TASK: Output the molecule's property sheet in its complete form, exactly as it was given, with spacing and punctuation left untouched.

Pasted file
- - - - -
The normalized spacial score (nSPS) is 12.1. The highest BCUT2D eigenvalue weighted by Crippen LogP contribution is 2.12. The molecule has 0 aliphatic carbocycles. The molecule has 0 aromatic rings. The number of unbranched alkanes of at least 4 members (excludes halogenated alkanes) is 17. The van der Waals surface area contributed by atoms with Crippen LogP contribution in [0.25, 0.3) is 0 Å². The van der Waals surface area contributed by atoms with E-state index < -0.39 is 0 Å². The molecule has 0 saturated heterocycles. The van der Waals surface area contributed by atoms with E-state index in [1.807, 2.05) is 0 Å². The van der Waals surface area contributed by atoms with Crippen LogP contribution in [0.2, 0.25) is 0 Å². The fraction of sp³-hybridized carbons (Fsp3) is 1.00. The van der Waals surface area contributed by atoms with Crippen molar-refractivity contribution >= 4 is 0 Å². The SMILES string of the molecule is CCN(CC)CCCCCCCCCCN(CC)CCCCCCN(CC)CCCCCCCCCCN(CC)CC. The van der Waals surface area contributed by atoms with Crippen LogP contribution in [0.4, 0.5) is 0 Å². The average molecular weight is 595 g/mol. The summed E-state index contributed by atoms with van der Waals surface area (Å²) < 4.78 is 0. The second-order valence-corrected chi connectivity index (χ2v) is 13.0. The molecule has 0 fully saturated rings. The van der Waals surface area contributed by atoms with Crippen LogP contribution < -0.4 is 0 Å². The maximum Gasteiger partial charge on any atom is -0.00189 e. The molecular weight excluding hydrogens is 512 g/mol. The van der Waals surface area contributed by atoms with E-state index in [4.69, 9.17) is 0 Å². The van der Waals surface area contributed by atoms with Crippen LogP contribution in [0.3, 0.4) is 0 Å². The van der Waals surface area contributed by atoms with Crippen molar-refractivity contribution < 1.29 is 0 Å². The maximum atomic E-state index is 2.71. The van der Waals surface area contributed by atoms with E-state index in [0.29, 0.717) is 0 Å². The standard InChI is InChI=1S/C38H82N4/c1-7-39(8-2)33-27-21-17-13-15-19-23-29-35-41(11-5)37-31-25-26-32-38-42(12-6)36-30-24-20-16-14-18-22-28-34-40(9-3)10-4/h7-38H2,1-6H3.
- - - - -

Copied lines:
The normalized spacial score (nSPS) is 12.1. The highest BCUT2D eigenvalue weighted by Crippen LogP contribution is 2.12. The molecule has 0 aliphatic carbocycles. The molecule has 0 aromatic rings. The number of unbranched alkanes of at least 4 members (excludes halogenated alkanes) is 17. The van der Waals surface area contributed by atoms with Crippen LogP contribution in [0.25, 0.3) is 0 Å². The van der Waals surface area contributed by atoms with E-state index < -0.39 is 0 Å². The molecule has 0 saturated heterocycles. The van der Waals surface area contributed by atoms with E-state index in [1.807, 2.05) is 0 Å². The van der Waals surface area contributed by atoms with Crippen LogP contribution in [0.2, 0.25) is 0 Å². The fraction of sp³-hybridized carbons (Fsp3) is 1.00. The van der Waals surface area contributed by atoms with Crippen molar-refractivity contribution >= 4 is 0 Å². The SMILES string of the molecule is CCN(CC)CCCCCCCCCCN(CC)CCCCCCN(CC)CCCCCCCCCCN(CC)CC. The van der Waals surface area contributed by atoms with Crippen LogP contribution in [0.4, 0.5) is 0 Å². The average molecular weight is 595 g/mol. The summed E-state index contributed by atoms with van der Waals surface area (Å²) < 4.78 is 0. The second-order valence-corrected chi connectivity index (χ2v) is 13.0. The molecule has 0 fully saturated rings. The van der Waals surface area contributed by atoms with Crippen LogP contribution < -0.4 is 0 Å². The maximum Gasteiger partial charge on any atom is -0.00189 e. The molecular weight excluding hydrogens is 512 g/mol. The van der Waals surface area contributed by atoms with E-state index in [4.69, 9.17) is 0 Å². The van der Waals surface area contributed by atoms with Crippen LogP contribution in [0.3, 0.4) is 0 Å². The van der Waals surface area contributed by atoms with Crippen molar-refractivity contribution < 1.29 is 0 Å². The maximum atomic E-state index is 2.71. The van der Waals surface area contributed by atoms with E-state index in [0.29, 0.717) is 0 Å². The standard InChI is InChI=1S/C38H82N4/c1-7-39(8-2)33-27-21-17-13-15-19-23-29-35-41(11-5)37-31-25-26-32-38-42(12-6)36-30-24-20-16-14-18-22-28-34-40(9-3)10-4/h7-38H2,1-6H3.